25th November | Thekla

There are few frontwomen out there with as much unbridled energy as Pumarosa’s Isabel Munoz-Newsome. On stage, she’s rarely still, always either dancing around or tinkering with the assortment of vocal effects pedals in front of her. Each time she puts her microphone back in its stand, she pulls it out again a few seconds later so she can move around again.

This fidgetiness is something that’s always been present in the music Pumarosa makes as well. Across their two albums, they’ve dabbled in an array of sounds, from the earthy spiritualism of songs like ‘Priestess’ to the restless electronica of ‘Fall Apart’.

The group’s Thekla performance shows them expertly pulling these different threads together. After arriving on stage, they kick things off with ‘Into the Woods’ from their latest album Devastation. It’s a song that creaks with tension, always sounding as though it’s about to teeter off the edge of a cliff before pulling back at the last second. Munoz-Newsome’s vocals float over the song as she beckons to the audience like a spiritual guide.

Pumarosa’s new songs sound stunning live, slotting in seamlessly alongside old favourites. ‘Fall Apart’ is a dizzying tornado of percussion and reverb, while ‘Heaven’, as you’d hope from its title, soars high. Built around a stuttering drum loop, the song slowly grows into something bigger, reaching its climax with the glorious vocal hook on the chorus.

Between songs, Munoz-Newsome chats with the audience, talking about her own memories of Bristol and Thekla. Though now based in London, she talks about how she used to hitch rides to the boat to go dancing. “Let’s just sail away and do this forever,” she says.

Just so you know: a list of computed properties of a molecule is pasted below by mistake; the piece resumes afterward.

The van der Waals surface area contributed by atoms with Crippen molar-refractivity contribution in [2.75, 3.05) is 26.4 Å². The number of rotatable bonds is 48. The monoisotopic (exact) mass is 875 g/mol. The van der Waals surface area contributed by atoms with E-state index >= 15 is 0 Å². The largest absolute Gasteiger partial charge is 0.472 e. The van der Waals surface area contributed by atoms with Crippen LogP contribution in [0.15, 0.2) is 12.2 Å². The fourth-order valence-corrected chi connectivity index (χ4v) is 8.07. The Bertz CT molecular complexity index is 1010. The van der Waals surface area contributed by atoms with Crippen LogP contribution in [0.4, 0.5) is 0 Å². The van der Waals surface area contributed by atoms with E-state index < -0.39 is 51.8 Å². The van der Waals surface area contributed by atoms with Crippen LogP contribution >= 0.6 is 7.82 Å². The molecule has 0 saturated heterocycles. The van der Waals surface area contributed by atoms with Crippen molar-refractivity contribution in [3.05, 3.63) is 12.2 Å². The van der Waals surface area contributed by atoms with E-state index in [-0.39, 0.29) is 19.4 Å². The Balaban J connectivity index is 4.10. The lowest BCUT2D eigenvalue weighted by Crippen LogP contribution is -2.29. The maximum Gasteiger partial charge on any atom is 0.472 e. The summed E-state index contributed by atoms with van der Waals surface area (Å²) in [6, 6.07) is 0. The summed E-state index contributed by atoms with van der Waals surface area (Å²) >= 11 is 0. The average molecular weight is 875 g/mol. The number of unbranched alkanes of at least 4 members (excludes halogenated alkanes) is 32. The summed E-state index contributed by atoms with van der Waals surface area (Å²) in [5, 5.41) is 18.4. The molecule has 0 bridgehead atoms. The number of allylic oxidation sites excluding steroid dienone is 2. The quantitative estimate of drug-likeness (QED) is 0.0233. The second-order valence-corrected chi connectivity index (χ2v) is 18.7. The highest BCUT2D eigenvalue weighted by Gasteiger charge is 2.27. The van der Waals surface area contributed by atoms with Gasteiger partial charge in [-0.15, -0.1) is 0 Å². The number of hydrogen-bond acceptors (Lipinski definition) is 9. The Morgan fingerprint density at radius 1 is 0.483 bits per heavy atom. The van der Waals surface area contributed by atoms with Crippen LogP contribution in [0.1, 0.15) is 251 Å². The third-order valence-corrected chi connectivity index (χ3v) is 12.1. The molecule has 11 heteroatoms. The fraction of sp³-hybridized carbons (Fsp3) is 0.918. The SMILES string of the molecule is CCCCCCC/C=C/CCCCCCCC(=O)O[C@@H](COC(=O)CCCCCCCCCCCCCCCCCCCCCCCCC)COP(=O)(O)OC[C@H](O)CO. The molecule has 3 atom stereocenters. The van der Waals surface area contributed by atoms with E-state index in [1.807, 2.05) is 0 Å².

Though Munoz-Newsome’s charismatic stage presence is an easy highlight of Pumarosa’s performance, Nicholas Owen’s drumming is just as impressive. On tracks like the drum and bass-inspired ‘Adam’s Song’, his intricate drumming style acts as the glue that holds everything together. Similarly great are Tomoya Suzuki’s keys and occasional saxophone solos, which help give certain songs an extra flourish of drama.

Fan favourite, ‘Priestess’ gets the biggest response of the night; it’s a swirling showcase of why the band are so deeply loved. The song builds from a single humming synth to an all-out dance party, whipping the crowd up into a frenzy. Pumarosa follow it up with the equally excellent ‘Fall Apart’ which serves as the set’s loud, shuddering conclusion.

After a brief encore break, the band return to the stage for a couple more songs, Munoz-Newsome armed with a bottle of wine. ‘Lose Control’ is transformative live; the band draw the song out with a lengthy club-ready outro, daring the audience not dancing along. Finally, ‘Devastation’ acts as the perfect closer – a tender piano ballad that erupts into something else during its epic conclusion, thanks to Suzuki’s saxophone charging in.

As a live act, Pumarosa are as enchanting as they’ve ever been. The best live shows are the ones that succeed in completely whisking you away to another world for an hour or two. Out of the many Pumarosa shows I’ve been to, they’ve yet to fail at doing that.

See the video for ‘Fall Apart’ here: